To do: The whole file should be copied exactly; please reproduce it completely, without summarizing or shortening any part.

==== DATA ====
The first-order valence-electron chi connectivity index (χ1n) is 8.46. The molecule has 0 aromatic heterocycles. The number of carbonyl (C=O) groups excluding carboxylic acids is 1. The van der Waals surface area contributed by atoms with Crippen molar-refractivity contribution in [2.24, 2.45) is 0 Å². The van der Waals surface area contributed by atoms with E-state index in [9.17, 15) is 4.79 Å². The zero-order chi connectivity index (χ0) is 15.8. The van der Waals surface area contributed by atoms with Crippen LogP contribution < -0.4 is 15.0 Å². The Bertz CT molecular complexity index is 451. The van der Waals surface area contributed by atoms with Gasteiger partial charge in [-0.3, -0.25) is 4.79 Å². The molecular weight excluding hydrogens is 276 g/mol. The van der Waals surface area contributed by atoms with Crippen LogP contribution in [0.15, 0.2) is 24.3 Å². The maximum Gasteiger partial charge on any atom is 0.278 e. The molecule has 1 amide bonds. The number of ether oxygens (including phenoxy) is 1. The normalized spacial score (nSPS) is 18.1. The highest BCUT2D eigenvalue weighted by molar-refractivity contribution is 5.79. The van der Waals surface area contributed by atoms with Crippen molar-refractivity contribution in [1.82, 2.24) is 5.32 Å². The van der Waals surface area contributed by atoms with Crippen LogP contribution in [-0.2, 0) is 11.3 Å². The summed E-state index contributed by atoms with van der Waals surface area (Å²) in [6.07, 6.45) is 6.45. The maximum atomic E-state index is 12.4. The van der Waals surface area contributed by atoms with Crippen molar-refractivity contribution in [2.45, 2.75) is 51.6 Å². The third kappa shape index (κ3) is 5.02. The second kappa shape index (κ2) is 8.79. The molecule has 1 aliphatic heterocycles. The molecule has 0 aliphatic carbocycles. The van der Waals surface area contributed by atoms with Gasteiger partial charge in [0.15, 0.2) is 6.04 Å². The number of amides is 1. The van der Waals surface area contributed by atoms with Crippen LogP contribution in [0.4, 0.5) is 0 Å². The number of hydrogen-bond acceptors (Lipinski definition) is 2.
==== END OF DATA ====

The first-order valence-electron chi connectivity index (χ1n) is 8.46. The molecule has 0 aromatic heterocycles. The number of carbonyl (C=O) groups excluding carboxylic acids is 1. The van der Waals surface area contributed by atoms with Crippen molar-refractivity contribution in [2.24, 2.45) is 0 Å². The van der Waals surface area contributed by atoms with E-state index in [9.17, 15) is 4.79 Å². The zero-order chi connectivity index (χ0) is 15.8. The van der Waals surface area contributed by atoms with Crippen LogP contribution < -0.4 is 15.0 Å². The Bertz CT molecular complexity index is 451. The van der Waals surface area contributed by atoms with Gasteiger partial charge in [-0.3, -0.25) is 4.79 Å². The molecular weight excluding hydrogens is 276 g/mol. The van der Waals surface area contributed by atoms with Crippen LogP contribution in [0.15, 0.2) is 24.3 Å². The maximum Gasteiger partial charge on any atom is 0.278 e. The molecule has 1 amide bonds. The number of ether oxygens (including phenoxy) is 1. The normalized spacial score (nSPS) is 18.1. The highest BCUT2D eigenvalue weighted by molar-refractivity contribution is 5.79. The van der Waals surface area contributed by atoms with Crippen molar-refractivity contribution in [1.82, 2.24) is 5.32 Å². The van der Waals surface area contributed by atoms with Crippen LogP contribution in [-0.2, 0) is 11.3 Å². The summed E-state index contributed by atoms with van der Waals surface area (Å²) in [6.07, 6.45) is 6.45. The maximum atomic E-state index is 12.4. The van der Waals surface area contributed by atoms with Crippen molar-refractivity contribution in [2.45, 2.75) is 51.6 Å². The third kappa shape index (κ3) is 5.02. The second kappa shape index (κ2) is 8.79. The molecule has 1 aliphatic heterocycles. The molecule has 0 aliphatic carbocycles. The van der Waals surface area contributed by atoms with Gasteiger partial charge in [0.15, 0.2) is 6.04 Å². The number of amides is 1. The van der Waals surface area contributed by atoms with Crippen LogP contribution in [0.4, 0.5) is 0 Å². The number of hydrogen-bond acceptors (Lipinski definition) is 2.